7 Best Virginia Woolf Books Update 05/2022

Nearly 100 years ago, Virginia Woolf published her first essays and novels. It feels like she’s never been more important. Readers discovered and revisited Mrs. Dalloway during the lockdown. They found solace and reflection in her thoughts on time in London, and in January 2020, Woolf was at the center of a group biography about women writers in Bloomsbury.

Woolf’s personal life has been as interesting to people as her writing has been to people. During her time as a member of the influential Bloomsbury Group, she got caught up in their complicated and at the time scandalous affairs. Love Letters: Vita and Virginia, is a new book of her lust and longing-filled letters to Vita Sackville-West. It’s worth reading. Their lives, which were both interesting and tragic, have been made into movies and TV shows. People love Woolf because of what she did and what she thought. Her life and thoughts have helped shape modern ideas about feminism, sexuality, and mental health, among other things. Yet, it’s in her well-made books that we feel her indomitable spirit the most and keep hearing Woolf’s own voice. Start reading here.

Mrs Dalloway(1925)

Despite the fact that this book was written in the middle of Woolf’s career, it is the best way to start reading her work. The plot of the story looks simple at first. For her party, Clarissa Dalloway is planning all day long. The party itself is what the book is about. September, a WWI veteran who has hallucinations and haunting memories, has a story that goes along with hers, as well. The details of this day grow so big that they cover their whole lives and show how important our thoughts and feelings are right now.

To the Lighthouse(1927)

As a young girl, Woolf’s mother died. This is the author’s most personal book because it shows her in the lively and boisterous character Mrs. Ramsay, who looks after her family and guests while they are at their summer home. Woolf has a unique way of showing how people see the world through their own eyes at a certain time, through their stream of consciousness. People will be moved to tears by this style of writing. You’ll be able to feel the true poignancy of all that has been lost in the inevitable progress of time.

Orlando: A Biography (1928)

Beyond the stream-of-consciousness, this playful and funny novella from Woolf shows off the wide range of her imagination. The book is written as an elaborate love letter to Woolf’s friend and lover, Vita Sackville-West. It shows a life that breaks through the boundaries of death, with its main character going back and forth through time and changing gender. During the reign of Elizabeth I, Orlando is a nobleman at the court and a diplomat in Constantinople. He survives into the 20th century to become a well-known poet. Tilda Swinton does a great job portraying the character in the movie adaptation of this book. The book itself must be read to fully enjoy the story.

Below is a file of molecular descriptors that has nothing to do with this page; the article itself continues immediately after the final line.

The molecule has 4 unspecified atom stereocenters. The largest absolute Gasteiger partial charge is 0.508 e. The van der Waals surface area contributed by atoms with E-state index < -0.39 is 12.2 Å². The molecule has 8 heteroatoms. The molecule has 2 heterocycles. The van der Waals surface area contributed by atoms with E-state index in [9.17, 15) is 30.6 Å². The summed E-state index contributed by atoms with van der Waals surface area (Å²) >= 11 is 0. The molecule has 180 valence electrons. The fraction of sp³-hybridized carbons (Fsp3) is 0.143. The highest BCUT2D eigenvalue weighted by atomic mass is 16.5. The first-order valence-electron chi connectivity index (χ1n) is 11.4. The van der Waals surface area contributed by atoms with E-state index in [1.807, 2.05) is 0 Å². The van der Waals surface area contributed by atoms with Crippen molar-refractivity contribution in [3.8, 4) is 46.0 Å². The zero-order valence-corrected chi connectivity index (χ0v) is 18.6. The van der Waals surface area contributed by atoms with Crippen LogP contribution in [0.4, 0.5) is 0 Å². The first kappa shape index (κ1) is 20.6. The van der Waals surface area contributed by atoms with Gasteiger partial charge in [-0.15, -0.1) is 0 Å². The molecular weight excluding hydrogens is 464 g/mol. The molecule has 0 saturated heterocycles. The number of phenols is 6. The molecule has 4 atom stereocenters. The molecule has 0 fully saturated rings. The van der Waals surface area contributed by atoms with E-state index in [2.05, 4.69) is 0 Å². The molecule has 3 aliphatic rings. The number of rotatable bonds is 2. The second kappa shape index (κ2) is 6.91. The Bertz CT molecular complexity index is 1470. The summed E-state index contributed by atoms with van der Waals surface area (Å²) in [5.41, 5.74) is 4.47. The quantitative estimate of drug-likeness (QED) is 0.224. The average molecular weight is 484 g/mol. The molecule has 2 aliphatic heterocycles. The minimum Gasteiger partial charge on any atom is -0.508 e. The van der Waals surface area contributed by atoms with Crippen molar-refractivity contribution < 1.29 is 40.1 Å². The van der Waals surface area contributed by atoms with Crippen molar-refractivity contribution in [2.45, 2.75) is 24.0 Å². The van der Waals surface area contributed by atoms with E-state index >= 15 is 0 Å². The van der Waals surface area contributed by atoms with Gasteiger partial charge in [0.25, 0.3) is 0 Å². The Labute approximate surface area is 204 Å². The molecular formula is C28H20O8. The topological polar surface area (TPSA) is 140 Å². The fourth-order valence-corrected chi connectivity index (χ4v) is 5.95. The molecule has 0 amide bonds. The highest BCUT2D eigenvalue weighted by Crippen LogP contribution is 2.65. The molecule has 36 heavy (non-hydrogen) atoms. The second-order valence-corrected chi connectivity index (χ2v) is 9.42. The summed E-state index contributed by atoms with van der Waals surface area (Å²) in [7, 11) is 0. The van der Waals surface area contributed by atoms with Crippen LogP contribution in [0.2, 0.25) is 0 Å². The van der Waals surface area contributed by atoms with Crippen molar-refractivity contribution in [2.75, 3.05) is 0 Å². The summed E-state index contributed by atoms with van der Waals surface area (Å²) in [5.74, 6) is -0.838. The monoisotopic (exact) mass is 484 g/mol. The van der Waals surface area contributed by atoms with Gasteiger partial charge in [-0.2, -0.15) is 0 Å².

Orlando. A Biography. - WOOLF Virginia

The Waves (1931)

Woolf is at her best in The Waves. You’ll notice how it brings together the themes and style of the four previous novels. Here, we see the lives of six people as they grow from childhood to old age. Poetic language captures each of their senses in the world. In each section, they describe how the sun moves across the sky. This helps them see their lives in a single day. To start with, it might be weird. Take your time and the wisdom will come to you. It’s a book you should have close at hand at all times and read at different times, because you’ll be able to relate to its six different protagonists as they grow and change with you.

A Room of One’s Own (1929)

Now that you’ve read some of Woolf’s novels, you’ll be excited to read this long essay that is still a powerful feminist statement. A Room of One’s Own is based on two lectures Woolf gave at Girton College, Cambridge, in 1928. It has become such an important part of the feminist canon that its title itself has become a synonym for independence, too.

Woolf is very good at navigating the social and economic barriers that stop women from being as creative as they could be. As an example, she thinks of Judith as a sister to Shakespeare who has all of Shakespeare’s skills but is held back by society’s expectations for women. It’s heartbreaking to read her thoughts about how women aren’t as well-known as men and how brave she had to be to write and publish her other works of fiction.

A Room of One's Own - Alma Books

The Years

In The Years, we like how Woolf writes about both the small and the big parts of life at the same time in the scenes he describes. She doesn’t write in a very poetic way in this book, which is about the lives of a genteel family over 50 years, but only at certain times in certain years. Each chapter has a different feel because of how the seasons and the weather change. When Woolf lived, this was her best-selling book, but it hasn’t been popular as much as it used to be. However, it gives a wide view of how personality changes as the sands of history move.

Between the Acts (1941)

It is thought by some people that Between the Acts isn’t finished, but it is also Woolf’s last book and, as a result, is filled with sadness. The book, which tells the story of an amateur play in a village, came out soon after Woolf’s death, and she had a hard time writing it while she was in the middle of her last depressive episode. Still, it’s still an important, insightful, and underappreciated book about how the two wars had a devastating effect on Britain and its people. Between the Acts, like much of Woolf’s writing, is interested in time, how it moves, and how it can change. It’s important to read this book to understand why she did what she did.

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